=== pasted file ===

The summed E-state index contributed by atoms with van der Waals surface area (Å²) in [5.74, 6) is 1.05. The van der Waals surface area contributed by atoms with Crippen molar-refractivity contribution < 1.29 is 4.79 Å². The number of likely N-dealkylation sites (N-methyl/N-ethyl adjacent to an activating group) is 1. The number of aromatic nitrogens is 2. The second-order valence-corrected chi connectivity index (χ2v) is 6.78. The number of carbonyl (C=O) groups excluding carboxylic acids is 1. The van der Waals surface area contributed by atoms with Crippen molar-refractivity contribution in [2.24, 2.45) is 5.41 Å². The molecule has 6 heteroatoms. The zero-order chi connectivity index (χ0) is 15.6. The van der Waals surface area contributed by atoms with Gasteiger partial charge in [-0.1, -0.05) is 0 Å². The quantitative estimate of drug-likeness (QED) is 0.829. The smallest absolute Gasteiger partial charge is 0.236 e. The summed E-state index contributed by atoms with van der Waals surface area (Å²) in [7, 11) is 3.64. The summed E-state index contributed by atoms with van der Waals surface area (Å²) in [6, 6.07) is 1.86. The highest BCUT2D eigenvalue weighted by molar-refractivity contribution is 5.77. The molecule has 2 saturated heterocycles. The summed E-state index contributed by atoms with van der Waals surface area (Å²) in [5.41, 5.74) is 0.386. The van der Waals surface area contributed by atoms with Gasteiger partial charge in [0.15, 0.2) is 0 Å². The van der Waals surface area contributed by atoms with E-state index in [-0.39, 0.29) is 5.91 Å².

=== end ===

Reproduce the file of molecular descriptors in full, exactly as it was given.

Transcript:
The summed E-state index contributed by atoms with van der Waals surface area (Å²) in [5.74, 6) is 1.05. The van der Waals surface area contributed by atoms with Crippen molar-refractivity contribution < 1.29 is 4.79 Å². The number of likely N-dealkylation sites (N-methyl/N-ethyl adjacent to an activating group) is 1. The number of aromatic nitrogens is 2. The second-order valence-corrected chi connectivity index (χ2v) is 6.78. The number of carbonyl (C=O) groups excluding carboxylic acids is 1. The van der Waals surface area contributed by atoms with Crippen molar-refractivity contribution in [2.24, 2.45) is 5.41 Å². The molecule has 6 heteroatoms. The zero-order chi connectivity index (χ0) is 15.6. The van der Waals surface area contributed by atoms with Gasteiger partial charge in [-0.1, -0.05) is 0 Å². The quantitative estimate of drug-likeness (QED) is 0.829. The smallest absolute Gasteiger partial charge is 0.236 e. The summed E-state index contributed by atoms with van der Waals surface area (Å²) in [7, 11) is 3.64. The summed E-state index contributed by atoms with van der Waals surface area (Å²) in [6, 6.07) is 1.86. The highest BCUT2D eigenvalue weighted by molar-refractivity contribution is 5.77. The molecule has 2 saturated heterocycles. The summed E-state index contributed by atoms with van der Waals surface area (Å²) in [5.41, 5.74) is 0.386. The van der Waals surface area contributed by atoms with Gasteiger partial charge in [0.15, 0.2) is 0 Å². The van der Waals surface area contributed by atoms with E-state index in [-0.39, 0.29) is 5.91 Å².